Audi recalls over 52,000 cars; fuel lines can leak

In this file photo, visitors look at an Audi S8 car at Auto China in Beijing, April 20, 2014. (REUTERS)
Updated 19 December 2017
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Audi recalls over 52,000 cars; fuel lines can leak

DETROIT: Audi is recalling more than 52,000 luxury cars in the US and Canada to fix fuel lines that can leak and increase the risk of a fire.
The recall covers certain A6 and A7 cars from the 2012 through 2014 model years.
The Volkswagen luxury brand said in government documents that the fuel lines have a compression point to make them easier to install. But over time, that point can weaken and may leak fuel.
The documents posted Tuesday by the National Highway Traffic Safety Administration say the cars were made between Jan. 25, 2011 and Sept. 13, 2013. Audi says no fires or injuries have been reported.
Owners will be notified starting Feb. 5. Dealers will replace the faulty fuel lines.


Saudi energy minister compares electric vehicle ‘hype’ to peak oil misconceptions

Updated 15 October 2018
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Saudi energy minister compares electric vehicle ‘hype’ to peak oil misconceptions

  • Khalid Al-Falih on Monday questioned what he described as the “hype” of the electric vehicle market
  • Compared it to past misconceptions around the theory of peak oil

LONDON: Saudi Energy Minister Khalid Al-Falih on Monday questioned what he described as the “hype” of the electric vehicle market and compared it to past misconceptions around the theory of peak oil.
He told the CERAWeek energy gathering by IHS Markit in New Delhi that petrol and diesel engines would co-exist with emerging electric and hydrogen fuel cell technologies for much longer than widely expected.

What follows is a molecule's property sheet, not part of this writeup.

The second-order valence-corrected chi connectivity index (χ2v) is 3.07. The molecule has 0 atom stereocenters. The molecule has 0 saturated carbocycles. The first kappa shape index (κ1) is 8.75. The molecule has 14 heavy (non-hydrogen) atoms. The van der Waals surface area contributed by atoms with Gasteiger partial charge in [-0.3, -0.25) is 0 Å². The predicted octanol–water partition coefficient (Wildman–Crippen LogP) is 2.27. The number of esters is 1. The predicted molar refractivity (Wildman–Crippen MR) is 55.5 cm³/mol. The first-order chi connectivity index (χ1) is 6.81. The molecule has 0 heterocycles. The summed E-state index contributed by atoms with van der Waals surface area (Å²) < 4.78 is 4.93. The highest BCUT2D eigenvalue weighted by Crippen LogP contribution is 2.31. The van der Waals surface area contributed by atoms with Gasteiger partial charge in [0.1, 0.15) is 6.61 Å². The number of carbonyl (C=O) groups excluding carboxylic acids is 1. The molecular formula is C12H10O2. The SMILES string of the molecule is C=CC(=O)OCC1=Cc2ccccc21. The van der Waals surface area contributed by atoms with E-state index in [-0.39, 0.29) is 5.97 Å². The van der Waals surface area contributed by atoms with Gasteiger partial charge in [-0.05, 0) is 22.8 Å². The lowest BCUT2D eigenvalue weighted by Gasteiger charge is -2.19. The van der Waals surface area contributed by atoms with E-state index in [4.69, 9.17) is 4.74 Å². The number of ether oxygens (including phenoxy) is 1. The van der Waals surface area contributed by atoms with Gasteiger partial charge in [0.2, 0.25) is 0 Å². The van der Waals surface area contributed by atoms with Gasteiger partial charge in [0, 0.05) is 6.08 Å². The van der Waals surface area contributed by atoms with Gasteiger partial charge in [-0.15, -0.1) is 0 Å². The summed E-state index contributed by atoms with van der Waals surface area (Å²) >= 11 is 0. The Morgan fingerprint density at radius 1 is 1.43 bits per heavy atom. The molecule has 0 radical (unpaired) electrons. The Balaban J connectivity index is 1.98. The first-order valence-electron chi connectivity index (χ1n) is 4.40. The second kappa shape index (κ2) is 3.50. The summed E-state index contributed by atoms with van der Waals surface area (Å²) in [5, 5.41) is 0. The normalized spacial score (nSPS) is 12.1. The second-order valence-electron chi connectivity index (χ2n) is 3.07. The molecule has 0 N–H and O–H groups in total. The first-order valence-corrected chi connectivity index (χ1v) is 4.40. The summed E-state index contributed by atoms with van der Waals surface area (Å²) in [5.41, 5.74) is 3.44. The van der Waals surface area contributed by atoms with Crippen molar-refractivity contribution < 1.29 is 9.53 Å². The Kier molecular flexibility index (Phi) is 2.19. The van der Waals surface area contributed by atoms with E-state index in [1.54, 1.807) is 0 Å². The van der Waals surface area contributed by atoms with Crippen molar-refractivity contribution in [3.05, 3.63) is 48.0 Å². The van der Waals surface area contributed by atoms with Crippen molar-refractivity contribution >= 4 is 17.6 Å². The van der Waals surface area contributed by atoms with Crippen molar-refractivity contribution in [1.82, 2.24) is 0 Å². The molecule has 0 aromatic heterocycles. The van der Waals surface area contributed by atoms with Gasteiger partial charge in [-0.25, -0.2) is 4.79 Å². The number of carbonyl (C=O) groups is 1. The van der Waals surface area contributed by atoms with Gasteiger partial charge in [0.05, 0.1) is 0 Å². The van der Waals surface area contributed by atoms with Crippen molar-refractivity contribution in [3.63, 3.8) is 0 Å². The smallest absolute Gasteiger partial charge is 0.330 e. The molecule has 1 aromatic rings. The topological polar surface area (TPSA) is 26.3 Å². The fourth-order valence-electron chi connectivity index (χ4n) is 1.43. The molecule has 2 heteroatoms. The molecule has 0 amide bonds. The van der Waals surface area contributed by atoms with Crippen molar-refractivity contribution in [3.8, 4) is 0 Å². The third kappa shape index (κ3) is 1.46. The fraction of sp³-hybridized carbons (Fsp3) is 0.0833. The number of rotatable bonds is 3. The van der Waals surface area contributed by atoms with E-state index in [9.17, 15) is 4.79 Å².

Miscalculations around the pace of electrification could create “serious” risks around global energy security, he said.
“Conventional vehicles today, despite all the hype, represent 99.8 percent of the global vehicle fleet. That means electric vehicles with 0.2 percent of the fleet, only substitute about 30,000 barrels per day of oil equivalent of a total global oil demand of about 100 million barrels.
“Even if those numbers increase by a factor of 100 over the next couple of decades, they would still remain negligible in the global energy mix.”
He said: “History tells us that orderly energy transformations are a complex phenomenon involving generational time frames as opposed to quick switches that could lead to costly setbacks.”
In another broadside aimed at electric vehicles, the Saudi energy minister highlighted past misconceptions about global energy demand growth — and specifically the notion of “peak oil.”
“I remember thought leaders within the industry telling us that oil demand will peak at 95 million barrels per day. Had we listened to them and not invested . . . imagine the tight spot we would be in today.”
“Let’s also remember that in many parts of the world, roughly three fourths of the electricity, which would also power electric vehicles, is currently generated by coal, including here in India. So you could think of any electric vehicle running in the streets of Delhi as essentially being a coal-powered automobile.”
“When it comes to renewables, the fundamental challenge of battery storage remains unresolved — a factor that is essential to the intermittency issue impacting wind and solar power. Therefore the more realistic narrative and assessment is that electric vehicles and renewables will continue to make technological and economic progress and achieve greater market penetration — but at a relatively gradual rate and as a result, conventional energy will be with us for a long, long time to come.”